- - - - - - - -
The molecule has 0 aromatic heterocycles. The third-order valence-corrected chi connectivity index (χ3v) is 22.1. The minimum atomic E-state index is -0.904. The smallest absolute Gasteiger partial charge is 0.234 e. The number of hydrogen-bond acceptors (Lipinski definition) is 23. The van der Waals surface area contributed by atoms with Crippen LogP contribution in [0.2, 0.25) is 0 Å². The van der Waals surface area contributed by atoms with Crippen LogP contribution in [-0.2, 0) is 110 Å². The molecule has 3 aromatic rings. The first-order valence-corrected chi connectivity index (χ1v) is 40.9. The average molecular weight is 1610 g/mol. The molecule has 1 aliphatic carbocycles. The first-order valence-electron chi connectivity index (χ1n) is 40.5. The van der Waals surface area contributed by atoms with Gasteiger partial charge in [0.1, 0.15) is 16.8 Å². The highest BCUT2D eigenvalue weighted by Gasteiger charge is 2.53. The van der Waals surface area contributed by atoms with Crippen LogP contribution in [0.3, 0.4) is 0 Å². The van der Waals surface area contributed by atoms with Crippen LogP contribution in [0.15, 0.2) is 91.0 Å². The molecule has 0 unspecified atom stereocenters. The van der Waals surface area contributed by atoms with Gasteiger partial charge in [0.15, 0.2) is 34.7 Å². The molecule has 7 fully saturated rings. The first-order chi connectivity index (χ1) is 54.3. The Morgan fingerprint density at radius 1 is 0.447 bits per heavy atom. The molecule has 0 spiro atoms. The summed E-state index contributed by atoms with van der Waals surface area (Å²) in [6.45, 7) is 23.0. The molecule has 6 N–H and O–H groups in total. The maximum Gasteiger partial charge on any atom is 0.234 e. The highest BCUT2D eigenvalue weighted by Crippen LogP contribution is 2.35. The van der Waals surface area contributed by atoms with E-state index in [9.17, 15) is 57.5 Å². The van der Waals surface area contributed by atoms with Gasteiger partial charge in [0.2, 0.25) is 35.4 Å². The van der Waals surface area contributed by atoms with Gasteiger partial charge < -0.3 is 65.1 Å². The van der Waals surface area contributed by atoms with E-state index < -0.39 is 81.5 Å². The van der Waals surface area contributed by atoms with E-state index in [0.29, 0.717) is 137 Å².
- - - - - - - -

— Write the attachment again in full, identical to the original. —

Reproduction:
The molecule has 0 aromatic heterocycles. The third-order valence-corrected chi connectivity index (χ3v) is 22.1. The minimum atomic E-state index is -0.904. The smallest absolute Gasteiger partial charge is 0.234 e. The number of hydrogen-bond acceptors (Lipinski definition) is 23. The van der Waals surface area contributed by atoms with Crippen LogP contribution in [0.2, 0.25) is 0 Å². The van der Waals surface area contributed by atoms with Crippen LogP contribution in [-0.2, 0) is 110 Å². The molecule has 3 aromatic rings. The first-order valence-corrected chi connectivity index (χ1v) is 40.9. The average molecular weight is 1610 g/mol. The molecule has 1 aliphatic carbocycles. The first-order valence-electron chi connectivity index (χ1n) is 40.5. The van der Waals surface area contributed by atoms with Gasteiger partial charge in [0.1, 0.15) is 16.8 Å². The highest BCUT2D eigenvalue weighted by Gasteiger charge is 2.53. The van der Waals surface area contributed by atoms with Crippen LogP contribution in [0.3, 0.4) is 0 Å². The van der Waals surface area contributed by atoms with Crippen LogP contribution in [0.15, 0.2) is 91.0 Å². The molecule has 0 unspecified atom stereocenters. The van der Waals surface area contributed by atoms with Gasteiger partial charge in [0.15, 0.2) is 34.7 Å². The molecule has 7 fully saturated rings. The first-order chi connectivity index (χ1) is 54.3. The Morgan fingerprint density at radius 1 is 0.447 bits per heavy atom. The molecule has 0 spiro atoms. The summed E-state index contributed by atoms with van der Waals surface area (Å²) in [6.45, 7) is 23.0. The molecule has 6 N–H and O–H groups in total. The maximum Gasteiger partial charge on any atom is 0.234 e. The highest BCUT2D eigenvalue weighted by Crippen LogP contribution is 2.35. The van der Waals surface area contributed by atoms with E-state index in [9.17, 15) is 57.5 Å². The van der Waals surface area contributed by atoms with Gasteiger partial charge in [0.2, 0.25) is 35.4 Å². The van der Waals surface area contributed by atoms with Gasteiger partial charge < -0.3 is 65.1 Å². The van der Waals surface area contributed by atoms with E-state index < -0.39 is 81.5 Å². The van der Waals surface area contributed by atoms with E-state index in [0.29, 0.717) is 137 Å².